When assigning each vehicle 22 a-d a relative start time, the computer 24 considers four pre-programmed time delay variables. Specifically, the four time delay variables are defined as follows: Δ1 is the time delay established between starts for sequential vehicles in Zone A; Δ2 is the time delay established between starts when a vehicle in Zone A follows a vehicle in Zone B; fΔ1 is the time delay established when a vehicle in Zone B follows a vehicle from Zone A; and hΔ2 is the time delay established between starts for sequential vehicles in Zone B. The resultant, or staggered, start times ensure vehicles 22 a-d leaving the start points 16 a-g will have adequate spacing and not cause a traffic delay in the departure transition zone 20. As illustrated, Zone B is located further from the travel lane 18 than Zone A. Establishing values for these variables will account for the individual characteristics of each toll plaza 12. Moreover, values for the variables can be updated at any time to more accurately reflect traffic conditions at the toll plaza 12 or any physical changes made to the toll plaza 12 or the travel lane 18.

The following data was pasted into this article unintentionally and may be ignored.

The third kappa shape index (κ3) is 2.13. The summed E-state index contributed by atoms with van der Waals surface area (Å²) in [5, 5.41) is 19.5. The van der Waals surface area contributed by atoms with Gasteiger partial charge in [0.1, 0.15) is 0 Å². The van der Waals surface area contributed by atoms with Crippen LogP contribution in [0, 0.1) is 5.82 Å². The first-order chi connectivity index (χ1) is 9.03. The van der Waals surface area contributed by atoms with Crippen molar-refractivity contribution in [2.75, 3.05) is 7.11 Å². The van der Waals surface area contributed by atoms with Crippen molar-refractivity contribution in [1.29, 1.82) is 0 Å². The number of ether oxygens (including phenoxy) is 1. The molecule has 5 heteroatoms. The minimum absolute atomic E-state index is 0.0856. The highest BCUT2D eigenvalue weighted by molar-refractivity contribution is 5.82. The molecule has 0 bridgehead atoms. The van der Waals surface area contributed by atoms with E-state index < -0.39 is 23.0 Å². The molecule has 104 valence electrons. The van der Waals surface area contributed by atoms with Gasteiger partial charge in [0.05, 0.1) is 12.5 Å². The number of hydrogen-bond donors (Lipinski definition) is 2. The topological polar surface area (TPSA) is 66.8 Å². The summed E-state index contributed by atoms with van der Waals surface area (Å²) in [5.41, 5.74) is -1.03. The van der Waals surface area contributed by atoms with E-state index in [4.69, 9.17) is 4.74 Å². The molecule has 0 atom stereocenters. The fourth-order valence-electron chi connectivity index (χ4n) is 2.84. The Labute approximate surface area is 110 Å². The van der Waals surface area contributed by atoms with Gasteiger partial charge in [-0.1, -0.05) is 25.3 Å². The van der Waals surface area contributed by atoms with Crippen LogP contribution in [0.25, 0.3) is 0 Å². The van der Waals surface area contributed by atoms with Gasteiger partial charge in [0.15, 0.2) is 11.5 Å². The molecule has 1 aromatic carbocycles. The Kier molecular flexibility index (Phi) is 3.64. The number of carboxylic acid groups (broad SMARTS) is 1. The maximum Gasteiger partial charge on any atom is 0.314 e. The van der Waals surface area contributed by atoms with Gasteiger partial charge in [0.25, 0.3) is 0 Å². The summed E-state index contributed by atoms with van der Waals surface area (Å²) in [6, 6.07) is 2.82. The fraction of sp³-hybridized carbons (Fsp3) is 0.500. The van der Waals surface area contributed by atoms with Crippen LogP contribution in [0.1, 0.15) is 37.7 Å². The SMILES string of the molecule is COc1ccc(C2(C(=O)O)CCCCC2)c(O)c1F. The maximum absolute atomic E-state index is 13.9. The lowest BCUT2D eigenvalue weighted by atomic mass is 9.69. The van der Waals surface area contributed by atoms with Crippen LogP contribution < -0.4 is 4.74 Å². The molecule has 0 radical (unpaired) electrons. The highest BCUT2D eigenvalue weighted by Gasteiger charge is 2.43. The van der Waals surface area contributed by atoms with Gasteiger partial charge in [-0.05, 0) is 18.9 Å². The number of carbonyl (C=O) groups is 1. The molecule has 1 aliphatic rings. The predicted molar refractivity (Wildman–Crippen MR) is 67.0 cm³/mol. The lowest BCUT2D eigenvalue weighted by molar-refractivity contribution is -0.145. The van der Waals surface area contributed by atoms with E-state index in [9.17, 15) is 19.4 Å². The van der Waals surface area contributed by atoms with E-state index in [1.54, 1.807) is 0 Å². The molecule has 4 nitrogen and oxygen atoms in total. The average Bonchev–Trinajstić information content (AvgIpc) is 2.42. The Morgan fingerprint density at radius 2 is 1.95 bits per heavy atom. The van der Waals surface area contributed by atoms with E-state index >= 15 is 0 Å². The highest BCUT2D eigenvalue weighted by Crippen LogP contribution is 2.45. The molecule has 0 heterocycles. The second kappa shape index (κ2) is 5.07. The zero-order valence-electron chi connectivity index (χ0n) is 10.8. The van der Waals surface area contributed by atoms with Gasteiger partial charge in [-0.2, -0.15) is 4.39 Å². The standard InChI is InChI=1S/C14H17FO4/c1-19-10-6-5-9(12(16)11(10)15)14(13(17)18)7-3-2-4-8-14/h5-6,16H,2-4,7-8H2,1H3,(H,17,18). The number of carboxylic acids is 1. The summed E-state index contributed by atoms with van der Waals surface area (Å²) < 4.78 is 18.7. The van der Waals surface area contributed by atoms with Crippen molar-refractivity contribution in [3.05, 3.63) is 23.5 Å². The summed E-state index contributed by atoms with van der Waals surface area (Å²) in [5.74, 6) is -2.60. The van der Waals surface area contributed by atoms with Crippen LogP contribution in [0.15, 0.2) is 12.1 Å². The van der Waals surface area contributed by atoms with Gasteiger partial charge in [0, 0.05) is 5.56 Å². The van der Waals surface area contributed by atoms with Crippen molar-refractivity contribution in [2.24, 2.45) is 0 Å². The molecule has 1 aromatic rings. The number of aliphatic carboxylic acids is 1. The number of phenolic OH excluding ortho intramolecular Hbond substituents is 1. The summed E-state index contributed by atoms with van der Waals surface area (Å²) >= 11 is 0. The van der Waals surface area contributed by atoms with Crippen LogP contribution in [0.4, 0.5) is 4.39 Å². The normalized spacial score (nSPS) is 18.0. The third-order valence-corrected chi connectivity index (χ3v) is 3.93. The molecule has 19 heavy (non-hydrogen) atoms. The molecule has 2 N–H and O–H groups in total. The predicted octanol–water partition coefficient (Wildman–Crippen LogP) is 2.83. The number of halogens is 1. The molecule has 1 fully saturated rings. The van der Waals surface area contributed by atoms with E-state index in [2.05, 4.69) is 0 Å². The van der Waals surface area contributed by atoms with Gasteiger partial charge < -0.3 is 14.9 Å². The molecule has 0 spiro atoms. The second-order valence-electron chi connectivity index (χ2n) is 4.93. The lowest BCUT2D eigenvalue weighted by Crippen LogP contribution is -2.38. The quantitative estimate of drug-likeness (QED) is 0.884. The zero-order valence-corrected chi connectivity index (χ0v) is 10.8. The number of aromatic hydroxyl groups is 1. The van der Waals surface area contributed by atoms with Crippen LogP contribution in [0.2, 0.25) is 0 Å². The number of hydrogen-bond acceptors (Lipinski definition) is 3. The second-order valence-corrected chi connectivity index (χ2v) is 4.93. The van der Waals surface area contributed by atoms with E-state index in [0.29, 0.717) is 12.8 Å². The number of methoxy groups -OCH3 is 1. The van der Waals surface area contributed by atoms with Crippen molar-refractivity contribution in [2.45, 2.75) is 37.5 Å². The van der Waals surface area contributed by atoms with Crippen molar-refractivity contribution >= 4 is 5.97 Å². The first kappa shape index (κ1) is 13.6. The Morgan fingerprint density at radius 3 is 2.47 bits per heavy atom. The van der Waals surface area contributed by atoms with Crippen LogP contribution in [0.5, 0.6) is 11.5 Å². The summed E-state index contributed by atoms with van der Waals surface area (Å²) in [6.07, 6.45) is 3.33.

As envisioned for the present invention, Δ21, f<1, and hΔ2≈Δ1. This allows more time for the vehicle 22 c entering from Zone B to get ahead of the vehicle 22 a entering from Zone A. This is necessary since the Zone B vehicle 22 c must traverse a greater distance through the departure transition zone 20. For the vehicle 22 c in Zone B, the shortened delay, fΔ1, accounts for the head start advantage of the Zone A vehicle 22 a which has a shorter distance to travel from the start point 16 a to the travel lane 18. Consequently, f<1, and is envisioned to be in a range of about 0.5 to 0.8. Finally, hΔ2 provides the time delay for sequential vehicles 22 c-d coming from Zone B. Since both Δ1 and hΔ2 both relate to sequential vehicles leaving the same zone, their values will likely be the same.